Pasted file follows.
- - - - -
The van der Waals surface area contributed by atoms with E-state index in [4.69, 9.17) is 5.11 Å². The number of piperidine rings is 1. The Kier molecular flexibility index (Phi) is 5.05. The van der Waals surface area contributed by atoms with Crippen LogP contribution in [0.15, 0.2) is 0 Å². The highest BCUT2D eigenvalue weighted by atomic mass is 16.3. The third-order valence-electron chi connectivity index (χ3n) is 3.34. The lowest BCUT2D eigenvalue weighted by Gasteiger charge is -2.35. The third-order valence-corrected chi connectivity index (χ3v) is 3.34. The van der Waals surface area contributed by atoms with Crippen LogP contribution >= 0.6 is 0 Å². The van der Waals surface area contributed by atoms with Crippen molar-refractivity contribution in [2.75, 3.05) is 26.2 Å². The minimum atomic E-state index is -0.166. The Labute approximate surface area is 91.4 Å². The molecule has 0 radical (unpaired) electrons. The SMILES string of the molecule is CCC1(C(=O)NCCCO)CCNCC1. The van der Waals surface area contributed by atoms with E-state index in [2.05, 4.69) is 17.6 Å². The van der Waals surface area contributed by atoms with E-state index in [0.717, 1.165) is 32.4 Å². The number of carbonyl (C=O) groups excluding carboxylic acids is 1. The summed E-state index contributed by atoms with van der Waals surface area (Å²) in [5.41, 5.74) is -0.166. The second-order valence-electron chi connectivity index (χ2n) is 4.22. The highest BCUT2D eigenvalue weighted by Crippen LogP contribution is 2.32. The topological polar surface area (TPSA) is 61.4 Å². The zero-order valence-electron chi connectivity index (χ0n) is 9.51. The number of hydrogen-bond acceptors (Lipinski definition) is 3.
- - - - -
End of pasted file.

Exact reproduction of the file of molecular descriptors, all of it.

The van der Waals surface area contributed by atoms with E-state index in [4.69, 9.17) is 5.11 Å². The number of piperidine rings is 1. The Kier molecular flexibility index (Phi) is 5.05. The van der Waals surface area contributed by atoms with Crippen LogP contribution in [0.15, 0.2) is 0 Å². The highest BCUT2D eigenvalue weighted by atomic mass is 16.3. The third-order valence-electron chi connectivity index (χ3n) is 3.34. The lowest BCUT2D eigenvalue weighted by Gasteiger charge is -2.35. The third-order valence-corrected chi connectivity index (χ3v) is 3.34. The van der Waals surface area contributed by atoms with Crippen LogP contribution >= 0.6 is 0 Å². The van der Waals surface area contributed by atoms with Crippen molar-refractivity contribution in [2.75, 3.05) is 26.2 Å². The minimum atomic E-state index is -0.166. The Labute approximate surface area is 91.4 Å². The molecule has 0 radical (unpaired) electrons. The SMILES string of the molecule is CCC1(C(=O)NCCCO)CCNCC1. The van der Waals surface area contributed by atoms with E-state index in [2.05, 4.69) is 17.6 Å². The van der Waals surface area contributed by atoms with E-state index in [0.717, 1.165) is 32.4 Å². The number of carbonyl (C=O) groups excluding carboxylic acids is 1. The summed E-state index contributed by atoms with van der Waals surface area (Å²) in [5.41, 5.74) is -0.166. The second-order valence-electron chi connectivity index (χ2n) is 4.22. The highest BCUT2D eigenvalue weighted by Crippen LogP contribution is 2.32. The topological polar surface area (TPSA) is 61.4 Å². The zero-order valence-electron chi connectivity index (χ0n) is 9.51. The number of hydrogen-bond acceptors (Lipinski definition) is 3.